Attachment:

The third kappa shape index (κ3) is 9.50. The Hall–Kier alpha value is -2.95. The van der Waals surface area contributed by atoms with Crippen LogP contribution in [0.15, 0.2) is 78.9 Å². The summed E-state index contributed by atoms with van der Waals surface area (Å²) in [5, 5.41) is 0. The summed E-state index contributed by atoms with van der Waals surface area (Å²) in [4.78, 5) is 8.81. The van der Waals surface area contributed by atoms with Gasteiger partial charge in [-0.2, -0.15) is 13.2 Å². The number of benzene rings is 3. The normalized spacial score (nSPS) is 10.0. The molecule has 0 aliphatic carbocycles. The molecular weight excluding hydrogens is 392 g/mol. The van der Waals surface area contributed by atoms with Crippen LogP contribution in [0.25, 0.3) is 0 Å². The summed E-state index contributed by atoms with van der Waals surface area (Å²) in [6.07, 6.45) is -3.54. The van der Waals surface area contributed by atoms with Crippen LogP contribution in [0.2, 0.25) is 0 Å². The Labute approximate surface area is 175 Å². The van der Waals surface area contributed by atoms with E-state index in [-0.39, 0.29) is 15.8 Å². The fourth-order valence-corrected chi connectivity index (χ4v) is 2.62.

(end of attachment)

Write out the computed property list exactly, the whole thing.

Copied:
The third kappa shape index (κ3) is 9.50. The Hall–Kier alpha value is -2.95. The van der Waals surface area contributed by atoms with Crippen LogP contribution in [0.15, 0.2) is 78.9 Å². The summed E-state index contributed by atoms with van der Waals surface area (Å²) in [5, 5.41) is 0. The summed E-state index contributed by atoms with van der Waals surface area (Å²) in [4.78, 5) is 8.81. The van der Waals surface area contributed by atoms with Gasteiger partial charge in [-0.2, -0.15) is 13.2 Å². The number of benzene rings is 3. The normalized spacial score (nSPS) is 10.0. The molecule has 0 aliphatic carbocycles. The molecular weight excluding hydrogens is 392 g/mol. The van der Waals surface area contributed by atoms with Crippen LogP contribution in [0.25, 0.3) is 0 Å². The summed E-state index contributed by atoms with van der Waals surface area (Å²) in [6.07, 6.45) is -3.54. The van der Waals surface area contributed by atoms with Crippen LogP contribution in [0.2, 0.25) is 0 Å². The Labute approximate surface area is 175 Å². The van der Waals surface area contributed by atoms with E-state index in [-0.39, 0.29) is 15.8 Å². The fourth-order valence-corrected chi connectivity index (χ4v) is 2.62.